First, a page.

Professor & Presidential Chair in Information Studies
University of California, Los Angeles
Oliver Smithies Visiting Fellow and Lecturer
Balliol College, University of Oxford
Scholars are expected to publish the results of their work in journals, books, and other venues. Now they are being asked to publish their data as well, which marks a fundamental transition in scholarly communication. Data are not shiny objects that are easily exchanged. Rather, they are fuzzy and poorly bounded entities. The enthusiasm for “big data” is obscuring the complexity and diversity of data and of data practices across the disciplines. Data flows are uneven – abundant in some areas and sparse in others, easily or rarely shared. Open access and open data are contested concepts that are often conflated. Data are a lens to observe the rapidly changing landscape of scholarly practice. This talk is based on an Oxford-based book project to open up the black box of “data,” peering inside to explore behavior, technology, and policy issues.
Our journal, Information Communication and Society (iCS), has had a step-jump in its readership and role in the field over the last several years. The editor, Brian Loader, and I were recalling our first meeting in the late 1990s, when Brian first proposed the journal. We are in the midst of the 16th volume with subscriptions continuing to rise, particularly online, indexed in 18 abstracting and indexing services, including the Social Science Citation Index, up to 10 issues per year, but with a healthy backlog, and with an increasing number of articles winning prizes and other forms of recognition.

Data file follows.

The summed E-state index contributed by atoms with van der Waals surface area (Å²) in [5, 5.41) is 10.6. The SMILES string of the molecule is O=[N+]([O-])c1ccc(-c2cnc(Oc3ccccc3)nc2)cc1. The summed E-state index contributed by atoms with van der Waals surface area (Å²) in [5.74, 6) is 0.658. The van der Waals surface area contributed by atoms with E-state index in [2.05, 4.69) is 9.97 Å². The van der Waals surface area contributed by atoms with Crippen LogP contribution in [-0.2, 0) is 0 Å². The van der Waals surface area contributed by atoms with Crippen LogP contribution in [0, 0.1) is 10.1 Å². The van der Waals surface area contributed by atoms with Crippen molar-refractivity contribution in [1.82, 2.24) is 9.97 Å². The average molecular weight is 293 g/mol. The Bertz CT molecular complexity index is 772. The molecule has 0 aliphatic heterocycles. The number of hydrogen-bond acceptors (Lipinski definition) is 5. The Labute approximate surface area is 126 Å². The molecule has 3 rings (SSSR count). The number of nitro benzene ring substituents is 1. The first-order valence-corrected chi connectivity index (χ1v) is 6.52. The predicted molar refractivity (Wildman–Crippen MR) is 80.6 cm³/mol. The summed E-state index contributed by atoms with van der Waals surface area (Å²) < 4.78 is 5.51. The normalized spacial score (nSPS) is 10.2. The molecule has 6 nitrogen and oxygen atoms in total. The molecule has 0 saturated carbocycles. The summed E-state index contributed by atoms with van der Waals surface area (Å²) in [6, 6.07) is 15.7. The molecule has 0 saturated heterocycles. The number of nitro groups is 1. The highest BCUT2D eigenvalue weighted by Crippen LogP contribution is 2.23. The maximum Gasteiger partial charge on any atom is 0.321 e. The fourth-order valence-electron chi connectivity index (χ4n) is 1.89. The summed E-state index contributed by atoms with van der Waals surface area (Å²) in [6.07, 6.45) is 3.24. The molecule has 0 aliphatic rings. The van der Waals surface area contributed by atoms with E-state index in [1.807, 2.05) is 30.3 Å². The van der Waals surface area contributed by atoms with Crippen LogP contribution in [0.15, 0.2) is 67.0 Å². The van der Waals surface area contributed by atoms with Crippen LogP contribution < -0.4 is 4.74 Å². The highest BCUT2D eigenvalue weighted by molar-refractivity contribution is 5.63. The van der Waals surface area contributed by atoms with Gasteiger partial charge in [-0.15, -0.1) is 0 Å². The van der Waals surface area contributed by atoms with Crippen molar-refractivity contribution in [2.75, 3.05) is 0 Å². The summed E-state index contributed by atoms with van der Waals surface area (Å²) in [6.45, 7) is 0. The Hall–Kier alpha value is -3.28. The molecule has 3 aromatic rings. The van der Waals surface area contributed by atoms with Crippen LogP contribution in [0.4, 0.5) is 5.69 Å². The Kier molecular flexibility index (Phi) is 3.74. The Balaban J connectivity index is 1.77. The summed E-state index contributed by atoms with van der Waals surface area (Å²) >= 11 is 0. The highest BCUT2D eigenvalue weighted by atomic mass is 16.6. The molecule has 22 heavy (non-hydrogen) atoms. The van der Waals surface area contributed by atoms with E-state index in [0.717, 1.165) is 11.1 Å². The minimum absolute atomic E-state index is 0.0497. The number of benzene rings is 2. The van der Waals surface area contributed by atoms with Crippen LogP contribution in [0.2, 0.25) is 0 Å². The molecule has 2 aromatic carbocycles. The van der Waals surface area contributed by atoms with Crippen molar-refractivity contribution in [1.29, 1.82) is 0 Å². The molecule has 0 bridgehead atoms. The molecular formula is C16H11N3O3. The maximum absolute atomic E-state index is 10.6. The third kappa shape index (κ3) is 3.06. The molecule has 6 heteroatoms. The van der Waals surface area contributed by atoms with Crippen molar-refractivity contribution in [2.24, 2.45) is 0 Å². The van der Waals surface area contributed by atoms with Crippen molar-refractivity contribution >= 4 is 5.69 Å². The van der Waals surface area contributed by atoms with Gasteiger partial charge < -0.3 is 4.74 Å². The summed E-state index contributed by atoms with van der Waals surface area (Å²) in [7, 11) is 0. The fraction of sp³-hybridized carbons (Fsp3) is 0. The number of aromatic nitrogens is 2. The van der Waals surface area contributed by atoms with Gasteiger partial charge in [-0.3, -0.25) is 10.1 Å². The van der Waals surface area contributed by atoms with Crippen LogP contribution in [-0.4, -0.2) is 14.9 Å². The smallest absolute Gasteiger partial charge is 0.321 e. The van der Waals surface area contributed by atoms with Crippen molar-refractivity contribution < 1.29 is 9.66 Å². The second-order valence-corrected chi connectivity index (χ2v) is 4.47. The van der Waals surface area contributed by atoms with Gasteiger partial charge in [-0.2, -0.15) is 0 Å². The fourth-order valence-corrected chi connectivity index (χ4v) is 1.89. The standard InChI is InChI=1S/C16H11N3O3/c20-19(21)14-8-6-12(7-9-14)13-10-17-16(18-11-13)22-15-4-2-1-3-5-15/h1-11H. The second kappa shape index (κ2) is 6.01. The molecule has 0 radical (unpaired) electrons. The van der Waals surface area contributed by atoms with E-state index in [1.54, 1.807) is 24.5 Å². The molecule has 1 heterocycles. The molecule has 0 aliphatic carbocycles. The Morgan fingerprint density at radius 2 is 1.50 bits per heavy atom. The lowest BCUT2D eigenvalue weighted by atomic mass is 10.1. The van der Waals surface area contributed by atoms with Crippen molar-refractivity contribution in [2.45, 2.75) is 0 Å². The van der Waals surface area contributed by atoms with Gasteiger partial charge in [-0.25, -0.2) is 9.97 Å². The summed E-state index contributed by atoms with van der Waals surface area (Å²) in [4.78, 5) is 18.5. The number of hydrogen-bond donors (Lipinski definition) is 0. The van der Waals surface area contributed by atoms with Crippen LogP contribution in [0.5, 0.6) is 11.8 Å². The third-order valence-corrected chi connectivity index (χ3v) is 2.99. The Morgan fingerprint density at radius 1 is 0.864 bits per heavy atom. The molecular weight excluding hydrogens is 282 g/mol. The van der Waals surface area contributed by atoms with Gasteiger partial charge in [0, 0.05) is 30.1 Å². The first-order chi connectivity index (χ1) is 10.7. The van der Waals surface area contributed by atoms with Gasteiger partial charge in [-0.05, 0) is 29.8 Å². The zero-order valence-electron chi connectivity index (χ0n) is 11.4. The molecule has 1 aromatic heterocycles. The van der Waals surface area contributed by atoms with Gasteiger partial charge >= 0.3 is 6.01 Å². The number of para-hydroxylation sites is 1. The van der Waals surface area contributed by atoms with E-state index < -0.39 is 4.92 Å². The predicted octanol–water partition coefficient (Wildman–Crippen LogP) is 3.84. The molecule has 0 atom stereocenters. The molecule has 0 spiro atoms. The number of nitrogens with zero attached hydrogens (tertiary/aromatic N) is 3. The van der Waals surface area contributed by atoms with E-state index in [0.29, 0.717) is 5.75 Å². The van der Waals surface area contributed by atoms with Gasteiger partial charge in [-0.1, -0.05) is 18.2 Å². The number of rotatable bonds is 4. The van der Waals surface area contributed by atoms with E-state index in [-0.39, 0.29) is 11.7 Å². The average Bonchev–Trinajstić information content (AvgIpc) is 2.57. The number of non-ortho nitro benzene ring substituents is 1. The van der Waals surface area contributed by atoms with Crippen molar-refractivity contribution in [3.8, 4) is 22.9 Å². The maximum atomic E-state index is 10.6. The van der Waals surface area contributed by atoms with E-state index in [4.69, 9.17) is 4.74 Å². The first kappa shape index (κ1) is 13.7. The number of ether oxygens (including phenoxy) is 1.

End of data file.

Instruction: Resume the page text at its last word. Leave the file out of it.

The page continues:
The two most outstanding aspects of the journal to me, as one of the editors, are first, its international – global – reach. We have contributors and readers worldwide. For example, we received submissions of articles from authors in 38 countries from 2010-12. This was always an aim of the journal, but it has become a clear reality.
Secondly, the title remains broad and contemporary – it is not being overtaken by the pace of technical change and is as relevant today as when it was first proposed. I sometimes worry about the potential fragmentation of my field of Internet Studies, given the number of increasingly specialized journals, but iCS remains broad enough to encompass all aspects of my field and more, providing one mechanism for integrating work across a wider field of research.
iCS was Brian Loader’s idea, so let me thank him, but also my associate Barry Wellman, our Editorial Board, and many contributors and readers, as well as Routledge Taylor & Francis for helping us realize Brian’s vision. It is great to see this journal develop.